Former Watergate prosecutor Jill Wine-Banks has predicted that Donald Trump will not be acquitted in Florida, drawing parallels between his conduct and the legal troubles of former President Richard Nixon.
Reflecting on the missed opportunity to indict Nixon during Watergate, Wine-Banks and historian Michael Beschloss suggested that had Nixon faced trial and the consequences of his actions, it might have deterred Trump from flouting the law both as president and in his post-presidential capacity.
“If Jill and her colleagues on the Watergate special prosecution force had gotten to indict Nixon as they wanted to do, and Ford had not pardoned him 30 days after Nixon left office, Nixon might at least have gone to the brink of a trial and then fingerprinted, been indicted, seen going into court. If that had happened, if Nixon had been that close to prison, as I think Jill and I agree he would have been, in such a circumstance, Donald Trump might not have been so reckless about breaking the law as president and as an ex-president,” Beschloss said, according to Raw Story.
Wine-Banks agreed, saying: “We were unable to do that. Even though Donald Trump is a person with no shame and no recognition or value to the laws, I do think that the reality of Nixon having been held accountable might have sent a message to him that would have had him under control, would’ve had him listening to his lawyers who said, you can’t do these things. It would have made a difference. Do I think it makes Nixon look like a choir boy? No. I often think it is worse because I did not feel that democracy was at stake during Watergate. I feel democracy is at stake now.”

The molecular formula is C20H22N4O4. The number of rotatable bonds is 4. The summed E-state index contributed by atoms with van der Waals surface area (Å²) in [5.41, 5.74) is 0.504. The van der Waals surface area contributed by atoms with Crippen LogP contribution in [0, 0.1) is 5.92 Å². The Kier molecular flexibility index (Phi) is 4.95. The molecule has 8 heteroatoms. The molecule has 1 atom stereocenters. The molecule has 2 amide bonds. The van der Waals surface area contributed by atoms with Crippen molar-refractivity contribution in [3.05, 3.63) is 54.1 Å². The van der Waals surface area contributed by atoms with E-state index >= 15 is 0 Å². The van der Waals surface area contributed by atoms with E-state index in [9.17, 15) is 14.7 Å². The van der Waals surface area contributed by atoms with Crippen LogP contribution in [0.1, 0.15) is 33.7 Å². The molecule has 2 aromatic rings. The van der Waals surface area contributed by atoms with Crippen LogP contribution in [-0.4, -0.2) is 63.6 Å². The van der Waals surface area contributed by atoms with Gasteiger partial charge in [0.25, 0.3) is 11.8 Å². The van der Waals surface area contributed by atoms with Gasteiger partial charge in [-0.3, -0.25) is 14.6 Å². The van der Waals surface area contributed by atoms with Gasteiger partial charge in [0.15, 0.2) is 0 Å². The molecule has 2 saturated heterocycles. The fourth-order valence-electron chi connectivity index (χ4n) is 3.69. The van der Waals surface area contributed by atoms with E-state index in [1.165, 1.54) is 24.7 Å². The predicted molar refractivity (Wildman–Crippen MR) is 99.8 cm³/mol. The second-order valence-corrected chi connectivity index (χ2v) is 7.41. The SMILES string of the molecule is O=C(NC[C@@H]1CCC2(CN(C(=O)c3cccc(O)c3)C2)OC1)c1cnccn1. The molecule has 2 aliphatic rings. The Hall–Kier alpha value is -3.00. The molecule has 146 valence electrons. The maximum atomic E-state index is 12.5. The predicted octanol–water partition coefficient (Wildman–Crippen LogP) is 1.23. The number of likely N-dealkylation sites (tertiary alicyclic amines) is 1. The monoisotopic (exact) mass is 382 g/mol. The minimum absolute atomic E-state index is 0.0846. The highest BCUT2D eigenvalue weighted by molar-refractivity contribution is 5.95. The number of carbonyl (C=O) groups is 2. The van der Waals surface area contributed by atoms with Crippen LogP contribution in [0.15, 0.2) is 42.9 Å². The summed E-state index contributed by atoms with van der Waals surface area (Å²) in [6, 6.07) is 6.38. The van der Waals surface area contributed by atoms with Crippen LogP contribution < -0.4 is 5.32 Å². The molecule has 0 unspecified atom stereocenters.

She lamented the absence of accountability during Watergate compared to the current situation, emphasizing the critical state of democracy. Wine-Banks also criticizes the influence of Fox networks and social media platforms, which perpetuate an alternative reality and enable widespread belief in falsehoods.
Elaborating on the Florida case, she acknowledged the possibility of a hung jury in the heavily red Ft. Pierce area but firmly asserts that an acquittal is unlikely. She highlights the strength of the evidence and hints at potential future indictments in New Jersey related to the mishandling of classified documents.
“Let me start with your latter point which is, is there going to be a hung jury?” Wine-Banks said. “That is a risk in Florida. There is no question that, in particular, in Ft. Pierce, which is heavily red, that there could be a hung jury. There is no way that there will be an acquittal. I say that because jurors take very seriously the guidance from the judge that says you must judge on the evidence in this courtroom. Based on what is already publicly known about the evidence. The case is very strong. And there are cases in New Jersey, waiting to happen. I can’t imagine based on the tape that there won’t be an indictment in New Jersey for showing a classified document to a person without security clearance. So, I think there is more to come from classified documents.”